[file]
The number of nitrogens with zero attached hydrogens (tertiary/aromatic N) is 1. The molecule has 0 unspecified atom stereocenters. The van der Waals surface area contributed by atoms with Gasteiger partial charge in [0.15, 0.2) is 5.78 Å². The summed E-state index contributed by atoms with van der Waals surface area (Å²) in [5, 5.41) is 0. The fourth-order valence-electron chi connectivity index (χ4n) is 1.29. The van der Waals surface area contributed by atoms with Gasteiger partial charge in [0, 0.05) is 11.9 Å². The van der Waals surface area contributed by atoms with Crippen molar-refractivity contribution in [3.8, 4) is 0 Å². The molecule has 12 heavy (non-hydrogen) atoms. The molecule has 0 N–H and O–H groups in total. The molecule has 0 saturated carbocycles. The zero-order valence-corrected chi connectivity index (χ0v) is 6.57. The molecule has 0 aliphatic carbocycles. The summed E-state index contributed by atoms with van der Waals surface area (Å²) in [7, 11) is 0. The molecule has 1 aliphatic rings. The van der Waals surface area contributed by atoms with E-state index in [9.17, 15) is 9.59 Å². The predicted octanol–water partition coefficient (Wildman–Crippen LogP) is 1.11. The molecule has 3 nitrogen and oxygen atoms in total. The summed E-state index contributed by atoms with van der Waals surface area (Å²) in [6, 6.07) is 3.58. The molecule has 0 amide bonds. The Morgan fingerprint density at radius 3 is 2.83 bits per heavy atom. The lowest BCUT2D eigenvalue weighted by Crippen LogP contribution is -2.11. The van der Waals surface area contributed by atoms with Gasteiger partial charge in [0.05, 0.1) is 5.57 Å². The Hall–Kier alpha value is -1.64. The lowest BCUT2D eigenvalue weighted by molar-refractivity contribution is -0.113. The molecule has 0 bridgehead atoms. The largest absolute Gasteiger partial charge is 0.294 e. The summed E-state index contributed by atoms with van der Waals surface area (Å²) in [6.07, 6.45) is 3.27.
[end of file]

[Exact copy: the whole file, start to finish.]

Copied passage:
The number of nitrogens with zero attached hydrogens (tertiary/aromatic N) is 1. The molecule has 0 unspecified atom stereocenters. The van der Waals surface area contributed by atoms with Gasteiger partial charge in [0.15, 0.2) is 5.78 Å². The summed E-state index contributed by atoms with van der Waals surface area (Å²) in [5, 5.41) is 0. The fourth-order valence-electron chi connectivity index (χ4n) is 1.29. The van der Waals surface area contributed by atoms with Gasteiger partial charge in [0, 0.05) is 11.9 Å². The van der Waals surface area contributed by atoms with Crippen molar-refractivity contribution in [3.8, 4) is 0 Å². The molecule has 12 heavy (non-hydrogen) atoms. The molecule has 0 N–H and O–H groups in total. The molecule has 0 saturated carbocycles. The zero-order valence-corrected chi connectivity index (χ0v) is 6.57. The molecule has 0 aliphatic carbocycles. The summed E-state index contributed by atoms with van der Waals surface area (Å²) in [7, 11) is 0. The molecule has 1 aliphatic rings. The van der Waals surface area contributed by atoms with E-state index in [9.17, 15) is 9.59 Å². The predicted octanol–water partition coefficient (Wildman–Crippen LogP) is 1.11. The molecule has 3 nitrogen and oxygen atoms in total. The summed E-state index contributed by atoms with van der Waals surface area (Å²) in [6, 6.07) is 3.58. The molecule has 0 amide bonds. The Morgan fingerprint density at radius 3 is 2.83 bits per heavy atom. The lowest BCUT2D eigenvalue weighted by Crippen LogP contribution is -2.11. The van der Waals surface area contributed by atoms with Gasteiger partial charge in [0.05, 0.1) is 5.57 Å². The Hall–Kier alpha value is -1.64. The lowest BCUT2D eigenvalue weighted by molar-refractivity contribution is -0.113. The molecule has 0 bridgehead atoms. The largest absolute Gasteiger partial charge is 0.294 e. The summed E-state index contributed by atoms with van der Waals surface area (Å²) in [6.07, 6.45) is 3.27.